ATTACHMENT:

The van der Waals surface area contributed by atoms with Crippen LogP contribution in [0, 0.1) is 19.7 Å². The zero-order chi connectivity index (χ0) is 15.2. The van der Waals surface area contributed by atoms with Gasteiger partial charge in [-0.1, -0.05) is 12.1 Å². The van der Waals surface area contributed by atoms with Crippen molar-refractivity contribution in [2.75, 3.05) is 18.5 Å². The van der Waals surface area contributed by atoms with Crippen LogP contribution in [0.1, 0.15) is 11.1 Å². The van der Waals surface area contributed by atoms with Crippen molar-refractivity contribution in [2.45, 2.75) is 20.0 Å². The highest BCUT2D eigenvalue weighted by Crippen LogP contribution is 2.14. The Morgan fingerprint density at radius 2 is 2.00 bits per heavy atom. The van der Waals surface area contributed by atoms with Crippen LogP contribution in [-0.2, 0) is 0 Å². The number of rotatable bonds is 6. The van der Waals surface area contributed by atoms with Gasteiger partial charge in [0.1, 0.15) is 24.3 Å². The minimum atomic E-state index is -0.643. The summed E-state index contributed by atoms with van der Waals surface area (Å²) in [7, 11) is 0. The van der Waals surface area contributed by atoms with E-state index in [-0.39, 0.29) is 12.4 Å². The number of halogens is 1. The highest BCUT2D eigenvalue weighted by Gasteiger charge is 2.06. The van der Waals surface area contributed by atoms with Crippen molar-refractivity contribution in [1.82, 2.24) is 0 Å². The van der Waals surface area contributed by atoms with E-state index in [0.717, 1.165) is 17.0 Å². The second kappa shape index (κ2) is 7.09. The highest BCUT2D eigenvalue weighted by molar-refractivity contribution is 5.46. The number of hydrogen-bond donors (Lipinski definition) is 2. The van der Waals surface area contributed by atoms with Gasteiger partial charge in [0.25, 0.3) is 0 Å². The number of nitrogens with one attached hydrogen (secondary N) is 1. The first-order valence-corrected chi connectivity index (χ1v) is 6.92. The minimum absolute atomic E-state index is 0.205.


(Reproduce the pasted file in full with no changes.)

The van der Waals surface area contributed by atoms with Crippen LogP contribution in [0, 0.1) is 19.7 Å². The zero-order chi connectivity index (χ0) is 15.2. The van der Waals surface area contributed by atoms with Gasteiger partial charge in [-0.1, -0.05) is 12.1 Å². The van der Waals surface area contributed by atoms with Crippen molar-refractivity contribution in [2.75, 3.05) is 18.5 Å². The van der Waals surface area contributed by atoms with Crippen LogP contribution in [0.1, 0.15) is 11.1 Å². The van der Waals surface area contributed by atoms with Crippen molar-refractivity contribution in [2.45, 2.75) is 20.0 Å². The highest BCUT2D eigenvalue weighted by Crippen LogP contribution is 2.14. The Morgan fingerprint density at radius 2 is 2.00 bits per heavy atom. The van der Waals surface area contributed by atoms with Crippen LogP contribution in [-0.2, 0) is 0 Å². The number of rotatable bonds is 6. The van der Waals surface area contributed by atoms with Gasteiger partial charge in [0.1, 0.15) is 24.3 Å². The minimum atomic E-state index is -0.643. The summed E-state index contributed by atoms with van der Waals surface area (Å²) in [7, 11) is 0. The van der Waals surface area contributed by atoms with E-state index in [-0.39, 0.29) is 12.4 Å². The number of halogens is 1. The highest BCUT2D eigenvalue weighted by Gasteiger charge is 2.06. The van der Waals surface area contributed by atoms with Crippen molar-refractivity contribution in [1.82, 2.24) is 0 Å². The van der Waals surface area contributed by atoms with E-state index in [0.717, 1.165) is 17.0 Å². The second kappa shape index (κ2) is 7.09. The highest BCUT2D eigenvalue weighted by molar-refractivity contribution is 5.46. The number of hydrogen-bond donors (Lipinski definition) is 2. The van der Waals surface area contributed by atoms with Gasteiger partial charge in [0.25, 0.3) is 0 Å². The number of nitrogens with one attached hydrogen (secondary N) is 1. The first-order valence-corrected chi connectivity index (χ1v) is 6.92. The minimum absolute atomic E-state index is 0.205.